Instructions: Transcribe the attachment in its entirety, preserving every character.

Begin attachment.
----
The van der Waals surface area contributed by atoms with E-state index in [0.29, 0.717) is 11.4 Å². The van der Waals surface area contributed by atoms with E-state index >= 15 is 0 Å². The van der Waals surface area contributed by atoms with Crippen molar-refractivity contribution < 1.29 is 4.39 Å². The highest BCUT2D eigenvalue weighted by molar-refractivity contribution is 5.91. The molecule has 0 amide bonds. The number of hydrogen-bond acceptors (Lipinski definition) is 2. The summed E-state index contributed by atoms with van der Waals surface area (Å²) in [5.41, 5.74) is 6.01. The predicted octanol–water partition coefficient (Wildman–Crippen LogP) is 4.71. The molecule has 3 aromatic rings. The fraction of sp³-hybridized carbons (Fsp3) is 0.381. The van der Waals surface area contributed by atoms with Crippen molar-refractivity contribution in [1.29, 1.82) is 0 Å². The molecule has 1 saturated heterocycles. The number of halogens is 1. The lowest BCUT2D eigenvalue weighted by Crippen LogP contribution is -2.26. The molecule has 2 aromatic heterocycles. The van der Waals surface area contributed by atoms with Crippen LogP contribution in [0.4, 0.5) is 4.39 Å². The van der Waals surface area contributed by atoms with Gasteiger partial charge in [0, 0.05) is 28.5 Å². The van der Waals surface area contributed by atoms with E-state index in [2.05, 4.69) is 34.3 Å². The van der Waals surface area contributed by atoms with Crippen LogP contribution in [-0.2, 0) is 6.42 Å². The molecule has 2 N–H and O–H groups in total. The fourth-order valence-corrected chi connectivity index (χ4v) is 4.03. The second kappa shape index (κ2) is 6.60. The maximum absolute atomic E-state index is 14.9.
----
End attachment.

The van der Waals surface area contributed by atoms with E-state index in [0.29, 0.717) is 11.4 Å². The van der Waals surface area contributed by atoms with E-state index >= 15 is 0 Å². The van der Waals surface area contributed by atoms with Crippen molar-refractivity contribution < 1.29 is 4.39 Å². The highest BCUT2D eigenvalue weighted by molar-refractivity contribution is 5.91. The molecule has 0 amide bonds. The number of hydrogen-bond acceptors (Lipinski definition) is 2. The summed E-state index contributed by atoms with van der Waals surface area (Å²) in [5.41, 5.74) is 6.01. The predicted octanol–water partition coefficient (Wildman–Crippen LogP) is 4.71. The molecule has 3 aromatic rings. The fraction of sp³-hybridized carbons (Fsp3) is 0.381. The van der Waals surface area contributed by atoms with Crippen molar-refractivity contribution in [1.29, 1.82) is 0 Å². The molecule has 1 saturated heterocycles. The number of halogens is 1. The lowest BCUT2D eigenvalue weighted by Crippen LogP contribution is -2.26. The molecule has 2 aromatic heterocycles. The van der Waals surface area contributed by atoms with Crippen LogP contribution in [0.4, 0.5) is 4.39 Å². The van der Waals surface area contributed by atoms with Gasteiger partial charge in [0, 0.05) is 28.5 Å². The van der Waals surface area contributed by atoms with E-state index in [2.05, 4.69) is 34.3 Å². The van der Waals surface area contributed by atoms with Crippen LogP contribution in [-0.2, 0) is 6.42 Å². The molecule has 2 N–H and O–H groups in total. The fourth-order valence-corrected chi connectivity index (χ4v) is 4.03. The second kappa shape index (κ2) is 6.60. The maximum absolute atomic E-state index is 14.9.